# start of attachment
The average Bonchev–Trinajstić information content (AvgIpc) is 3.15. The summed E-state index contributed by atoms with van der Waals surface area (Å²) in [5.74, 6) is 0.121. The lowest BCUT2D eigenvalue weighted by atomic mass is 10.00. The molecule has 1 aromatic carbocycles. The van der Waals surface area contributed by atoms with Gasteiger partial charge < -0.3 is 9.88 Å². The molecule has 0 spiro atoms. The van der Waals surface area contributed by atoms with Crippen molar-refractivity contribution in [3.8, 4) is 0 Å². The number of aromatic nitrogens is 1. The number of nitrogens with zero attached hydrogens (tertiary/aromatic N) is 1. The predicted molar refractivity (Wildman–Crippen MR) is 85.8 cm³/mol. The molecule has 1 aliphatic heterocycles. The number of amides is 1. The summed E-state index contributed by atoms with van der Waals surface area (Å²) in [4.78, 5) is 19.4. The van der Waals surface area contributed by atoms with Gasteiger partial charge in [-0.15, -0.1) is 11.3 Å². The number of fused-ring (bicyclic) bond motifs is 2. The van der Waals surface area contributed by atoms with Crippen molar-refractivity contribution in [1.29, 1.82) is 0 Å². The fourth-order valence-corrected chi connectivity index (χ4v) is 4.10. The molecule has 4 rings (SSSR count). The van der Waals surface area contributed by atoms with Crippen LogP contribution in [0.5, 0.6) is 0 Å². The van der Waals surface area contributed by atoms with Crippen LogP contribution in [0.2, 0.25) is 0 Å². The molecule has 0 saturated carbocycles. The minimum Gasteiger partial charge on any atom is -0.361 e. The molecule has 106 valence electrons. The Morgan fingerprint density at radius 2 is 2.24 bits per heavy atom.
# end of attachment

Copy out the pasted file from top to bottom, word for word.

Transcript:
The average Bonchev–Trinajstić information content (AvgIpc) is 3.15. The summed E-state index contributed by atoms with van der Waals surface area (Å²) in [5.74, 6) is 0.121. The lowest BCUT2D eigenvalue weighted by atomic mass is 10.00. The molecule has 1 aromatic carbocycles. The van der Waals surface area contributed by atoms with Gasteiger partial charge < -0.3 is 9.88 Å². The molecule has 0 spiro atoms. The van der Waals surface area contributed by atoms with Crippen molar-refractivity contribution in [3.8, 4) is 0 Å². The number of aromatic nitrogens is 1. The number of nitrogens with zero attached hydrogens (tertiary/aromatic N) is 1. The predicted molar refractivity (Wildman–Crippen MR) is 85.8 cm³/mol. The molecule has 1 aliphatic heterocycles. The number of amides is 1. The summed E-state index contributed by atoms with van der Waals surface area (Å²) in [4.78, 5) is 19.4. The van der Waals surface area contributed by atoms with Gasteiger partial charge in [-0.15, -0.1) is 11.3 Å². The number of fused-ring (bicyclic) bond motifs is 2. The van der Waals surface area contributed by atoms with Crippen molar-refractivity contribution in [1.29, 1.82) is 0 Å². The fourth-order valence-corrected chi connectivity index (χ4v) is 4.10. The molecule has 4 rings (SSSR count). The van der Waals surface area contributed by atoms with Crippen LogP contribution in [0.5, 0.6) is 0 Å². The van der Waals surface area contributed by atoms with Crippen LogP contribution in [0.2, 0.25) is 0 Å². The molecule has 0 saturated carbocycles. The minimum Gasteiger partial charge on any atom is -0.361 e. The molecule has 106 valence electrons. The Morgan fingerprint density at radius 2 is 2.24 bits per heavy atom.